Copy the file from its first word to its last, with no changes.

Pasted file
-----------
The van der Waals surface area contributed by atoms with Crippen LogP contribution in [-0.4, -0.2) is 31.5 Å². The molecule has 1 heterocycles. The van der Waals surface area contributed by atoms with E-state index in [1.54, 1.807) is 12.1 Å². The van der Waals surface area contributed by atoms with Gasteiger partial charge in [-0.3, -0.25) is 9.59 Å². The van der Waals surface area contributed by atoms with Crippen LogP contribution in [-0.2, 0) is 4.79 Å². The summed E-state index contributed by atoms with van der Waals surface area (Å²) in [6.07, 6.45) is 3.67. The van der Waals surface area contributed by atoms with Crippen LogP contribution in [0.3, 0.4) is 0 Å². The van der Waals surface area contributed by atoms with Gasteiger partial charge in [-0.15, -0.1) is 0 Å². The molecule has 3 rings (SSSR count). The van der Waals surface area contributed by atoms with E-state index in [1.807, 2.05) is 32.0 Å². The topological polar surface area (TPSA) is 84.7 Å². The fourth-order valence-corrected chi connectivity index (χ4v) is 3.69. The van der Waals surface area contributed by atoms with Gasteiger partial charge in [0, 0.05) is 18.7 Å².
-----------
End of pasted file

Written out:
The van der Waals surface area contributed by atoms with Crippen LogP contribution in [-0.4, -0.2) is 31.5 Å². The molecule has 1 heterocycles. The van der Waals surface area contributed by atoms with E-state index in [1.54, 1.807) is 12.1 Å². The van der Waals surface area contributed by atoms with Gasteiger partial charge in [-0.3, -0.25) is 9.59 Å². The van der Waals surface area contributed by atoms with Crippen LogP contribution in [-0.2, 0) is 4.79 Å². The summed E-state index contributed by atoms with van der Waals surface area (Å²) in [6.07, 6.45) is 3.67. The van der Waals surface area contributed by atoms with Crippen LogP contribution in [0.3, 0.4) is 0 Å². The van der Waals surface area contributed by atoms with Gasteiger partial charge in [-0.15, -0.1) is 0 Å². The molecule has 3 rings (SSSR count). The van der Waals surface area contributed by atoms with E-state index in [1.807, 2.05) is 32.0 Å². The topological polar surface area (TPSA) is 84.7 Å². The fourth-order valence-corrected chi connectivity index (χ4v) is 3.69. The van der Waals surface area contributed by atoms with Gasteiger partial charge in [0, 0.05) is 18.7 Å².